Guan, D. and Hubacek, K. (2008) A new and integrated hydro-economic accounting and analytical framework for water resources: A case study for North China. Journal of Environmental Management, 88 (4). pp. 1300-1313. ISSN 0301-4797
Water is a critical issue in China for a variety of reasons. China is poor of water resources with 2300 m3 of per capita availability, which is less than of the world average. This is exacerbated by regional differences; e.g. North China's water availability is only about 271 m3 of per capita value, which is only of the world's average. Furthermore, pollution contributes to water scarcity and is a major source for diseases, particularly for the poor. The Ministry of Hydrology [1997. China's Regional Water Bullets. Water Resource and Hydro-power Publishing House, Beijing, China] reports that about 65–80% of rivers in North China no longer support any economic activities.
Previous studies have emphasized the amount of water withdrawn but rarely take water quality into consideration. The quality of the return flows usually changes; the water quality being lower than the water flows that entered the production process initially. It is especially important to measure the impacts of wastewater to the hydro-ecosystem. Thus, water consumption should not only account for the amount of water inputs but also the amount of water contaminated in the hydro-ecosystem by the discharged wastewater.
In this paper we present a new accounting and analytical approach based on economic input–output modelling combined with a mass balanced hydrological model that links interactions in the economic system with interactions in the hydrological system. We thus follow the tradition of integrated economic–ecologic input–output modelling. Our hydro-economic accounting framework and analysis tool allows tracking water consumption on the input side, water pollution leaving the economic system and water flows passing through the hydrological system thus enabling us to deal with water resources of different qualities.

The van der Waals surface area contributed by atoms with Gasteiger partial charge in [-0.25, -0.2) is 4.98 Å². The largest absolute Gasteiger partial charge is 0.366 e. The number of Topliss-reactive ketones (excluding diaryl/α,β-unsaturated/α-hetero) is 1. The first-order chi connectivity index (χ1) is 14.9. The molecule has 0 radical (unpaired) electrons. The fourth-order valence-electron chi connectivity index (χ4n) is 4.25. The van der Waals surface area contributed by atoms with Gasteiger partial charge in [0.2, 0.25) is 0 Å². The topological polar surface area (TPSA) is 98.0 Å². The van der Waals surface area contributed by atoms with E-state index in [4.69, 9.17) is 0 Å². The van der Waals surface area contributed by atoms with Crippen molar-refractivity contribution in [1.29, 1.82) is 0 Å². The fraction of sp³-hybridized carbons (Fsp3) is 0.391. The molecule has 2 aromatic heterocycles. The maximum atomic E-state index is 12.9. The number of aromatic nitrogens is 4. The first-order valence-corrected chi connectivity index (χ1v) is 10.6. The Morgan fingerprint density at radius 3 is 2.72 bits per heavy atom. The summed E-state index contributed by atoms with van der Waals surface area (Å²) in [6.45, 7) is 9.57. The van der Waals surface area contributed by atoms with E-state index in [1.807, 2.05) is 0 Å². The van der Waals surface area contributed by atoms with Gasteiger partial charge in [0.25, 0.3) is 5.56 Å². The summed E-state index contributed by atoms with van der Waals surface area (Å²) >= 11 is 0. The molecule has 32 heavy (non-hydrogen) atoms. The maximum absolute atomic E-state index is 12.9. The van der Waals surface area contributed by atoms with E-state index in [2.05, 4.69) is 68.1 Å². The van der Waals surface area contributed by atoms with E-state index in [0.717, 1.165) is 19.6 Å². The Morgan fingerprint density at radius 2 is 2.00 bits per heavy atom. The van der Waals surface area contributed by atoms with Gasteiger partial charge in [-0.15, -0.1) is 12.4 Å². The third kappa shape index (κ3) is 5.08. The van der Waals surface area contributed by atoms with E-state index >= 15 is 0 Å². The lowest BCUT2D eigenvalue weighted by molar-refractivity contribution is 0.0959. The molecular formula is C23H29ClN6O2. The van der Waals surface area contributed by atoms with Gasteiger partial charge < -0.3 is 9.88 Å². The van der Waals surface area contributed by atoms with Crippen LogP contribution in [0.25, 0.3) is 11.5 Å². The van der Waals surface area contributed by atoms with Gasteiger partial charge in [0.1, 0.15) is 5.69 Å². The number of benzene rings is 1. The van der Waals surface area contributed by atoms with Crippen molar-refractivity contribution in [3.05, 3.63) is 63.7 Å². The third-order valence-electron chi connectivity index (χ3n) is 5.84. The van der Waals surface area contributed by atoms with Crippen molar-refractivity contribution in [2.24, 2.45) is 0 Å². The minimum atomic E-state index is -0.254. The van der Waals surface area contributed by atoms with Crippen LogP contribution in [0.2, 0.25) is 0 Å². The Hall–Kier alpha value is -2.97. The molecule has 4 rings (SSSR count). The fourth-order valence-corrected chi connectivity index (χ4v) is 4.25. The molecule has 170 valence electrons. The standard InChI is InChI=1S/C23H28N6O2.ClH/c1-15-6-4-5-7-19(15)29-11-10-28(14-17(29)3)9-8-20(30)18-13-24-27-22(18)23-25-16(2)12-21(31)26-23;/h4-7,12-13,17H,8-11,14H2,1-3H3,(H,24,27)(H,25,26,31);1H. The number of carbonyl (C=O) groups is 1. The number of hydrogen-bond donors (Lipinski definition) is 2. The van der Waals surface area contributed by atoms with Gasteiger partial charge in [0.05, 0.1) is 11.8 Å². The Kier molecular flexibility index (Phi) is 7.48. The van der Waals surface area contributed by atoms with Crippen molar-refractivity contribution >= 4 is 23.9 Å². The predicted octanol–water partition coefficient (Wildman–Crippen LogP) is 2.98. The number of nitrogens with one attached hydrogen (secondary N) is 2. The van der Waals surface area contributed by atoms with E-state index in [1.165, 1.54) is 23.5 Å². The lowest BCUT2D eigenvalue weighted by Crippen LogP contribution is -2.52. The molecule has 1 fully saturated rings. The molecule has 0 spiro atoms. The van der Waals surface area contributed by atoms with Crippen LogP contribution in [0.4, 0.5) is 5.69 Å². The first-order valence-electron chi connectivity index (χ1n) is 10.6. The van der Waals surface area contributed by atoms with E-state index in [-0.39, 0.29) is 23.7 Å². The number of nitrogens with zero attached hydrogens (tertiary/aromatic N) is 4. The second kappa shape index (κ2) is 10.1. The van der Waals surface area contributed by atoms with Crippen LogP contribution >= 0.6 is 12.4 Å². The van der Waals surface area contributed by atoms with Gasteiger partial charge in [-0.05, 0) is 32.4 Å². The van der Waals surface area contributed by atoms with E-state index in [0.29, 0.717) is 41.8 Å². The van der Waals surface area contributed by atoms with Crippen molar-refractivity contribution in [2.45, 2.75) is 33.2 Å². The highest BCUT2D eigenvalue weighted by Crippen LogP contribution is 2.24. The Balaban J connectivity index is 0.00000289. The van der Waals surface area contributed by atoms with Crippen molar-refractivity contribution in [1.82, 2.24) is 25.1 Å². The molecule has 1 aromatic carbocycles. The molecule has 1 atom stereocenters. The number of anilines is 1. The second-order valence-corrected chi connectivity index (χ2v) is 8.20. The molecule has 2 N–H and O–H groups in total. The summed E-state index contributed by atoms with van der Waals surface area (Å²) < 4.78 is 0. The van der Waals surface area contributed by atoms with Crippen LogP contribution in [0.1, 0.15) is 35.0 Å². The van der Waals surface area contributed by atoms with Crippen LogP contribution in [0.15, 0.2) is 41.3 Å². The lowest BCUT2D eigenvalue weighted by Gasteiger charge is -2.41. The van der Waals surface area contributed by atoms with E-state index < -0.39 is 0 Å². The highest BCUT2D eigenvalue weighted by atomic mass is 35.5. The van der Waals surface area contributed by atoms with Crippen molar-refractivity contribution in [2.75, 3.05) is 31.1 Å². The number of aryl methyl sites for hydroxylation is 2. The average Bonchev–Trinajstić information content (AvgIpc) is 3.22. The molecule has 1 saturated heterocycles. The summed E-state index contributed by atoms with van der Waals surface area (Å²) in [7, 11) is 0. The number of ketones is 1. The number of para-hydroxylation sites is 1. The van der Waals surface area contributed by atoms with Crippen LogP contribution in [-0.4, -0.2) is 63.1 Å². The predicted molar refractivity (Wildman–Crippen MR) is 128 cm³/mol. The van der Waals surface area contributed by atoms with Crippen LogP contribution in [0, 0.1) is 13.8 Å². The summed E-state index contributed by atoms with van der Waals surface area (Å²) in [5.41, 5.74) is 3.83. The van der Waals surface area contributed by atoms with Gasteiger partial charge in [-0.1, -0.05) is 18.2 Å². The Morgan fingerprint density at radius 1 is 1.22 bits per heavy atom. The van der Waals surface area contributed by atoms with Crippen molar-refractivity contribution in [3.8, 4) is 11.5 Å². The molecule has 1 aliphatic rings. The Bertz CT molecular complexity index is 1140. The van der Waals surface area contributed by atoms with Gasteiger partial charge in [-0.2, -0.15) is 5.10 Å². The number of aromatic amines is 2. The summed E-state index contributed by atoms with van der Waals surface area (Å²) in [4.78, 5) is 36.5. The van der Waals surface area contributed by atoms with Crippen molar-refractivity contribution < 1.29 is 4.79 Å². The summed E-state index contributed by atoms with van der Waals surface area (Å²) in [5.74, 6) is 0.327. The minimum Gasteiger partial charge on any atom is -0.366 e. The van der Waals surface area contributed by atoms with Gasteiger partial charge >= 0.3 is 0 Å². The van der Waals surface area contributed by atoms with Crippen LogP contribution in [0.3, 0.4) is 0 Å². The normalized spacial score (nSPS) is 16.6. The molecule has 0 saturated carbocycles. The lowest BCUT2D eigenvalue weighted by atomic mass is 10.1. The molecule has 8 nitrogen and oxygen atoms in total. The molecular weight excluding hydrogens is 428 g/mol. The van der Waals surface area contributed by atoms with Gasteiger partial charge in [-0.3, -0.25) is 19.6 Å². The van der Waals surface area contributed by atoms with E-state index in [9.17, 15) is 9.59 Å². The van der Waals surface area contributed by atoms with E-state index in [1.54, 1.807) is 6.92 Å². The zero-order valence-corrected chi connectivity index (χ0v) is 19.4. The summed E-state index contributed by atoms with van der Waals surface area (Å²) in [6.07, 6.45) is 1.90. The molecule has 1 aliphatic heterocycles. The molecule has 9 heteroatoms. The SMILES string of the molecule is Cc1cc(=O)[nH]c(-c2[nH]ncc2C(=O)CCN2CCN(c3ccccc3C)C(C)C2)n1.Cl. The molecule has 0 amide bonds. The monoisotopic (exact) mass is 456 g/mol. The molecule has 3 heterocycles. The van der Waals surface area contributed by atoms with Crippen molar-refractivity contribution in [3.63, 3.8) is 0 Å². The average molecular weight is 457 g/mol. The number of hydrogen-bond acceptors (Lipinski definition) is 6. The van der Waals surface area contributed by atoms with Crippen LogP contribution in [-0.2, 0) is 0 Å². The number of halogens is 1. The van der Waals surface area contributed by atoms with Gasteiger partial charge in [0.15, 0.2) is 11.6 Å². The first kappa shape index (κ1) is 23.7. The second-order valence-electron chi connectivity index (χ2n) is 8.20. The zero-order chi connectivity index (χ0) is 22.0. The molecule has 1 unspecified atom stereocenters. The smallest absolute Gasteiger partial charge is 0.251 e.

Following this method, the results illustrate that North China requires 96% of its annual available water, including both water inputs for the economy and contaminated water that is ineligible for any uses.
|Copyright, Publisher and Additional Information:||© 2008 Elsevier B.V. This is an author produced version of a paper published in Journal of Environmental Management. Uploaded in accordance with the publisher's self archiving policy.|
|Institution:||The University of Leeds|
|Academic Units:||The University of Leeds > Faculty of Environment (Leeds) > School of Earth and Environment (Leeds) > Sustainability Research Institute (Leeds)|
|Depositing User:||Sherpa Assistant|
|Date Deposited:||09 Oct 2008 13:45|
|Last Modified:||08 Feb 2013 17:05|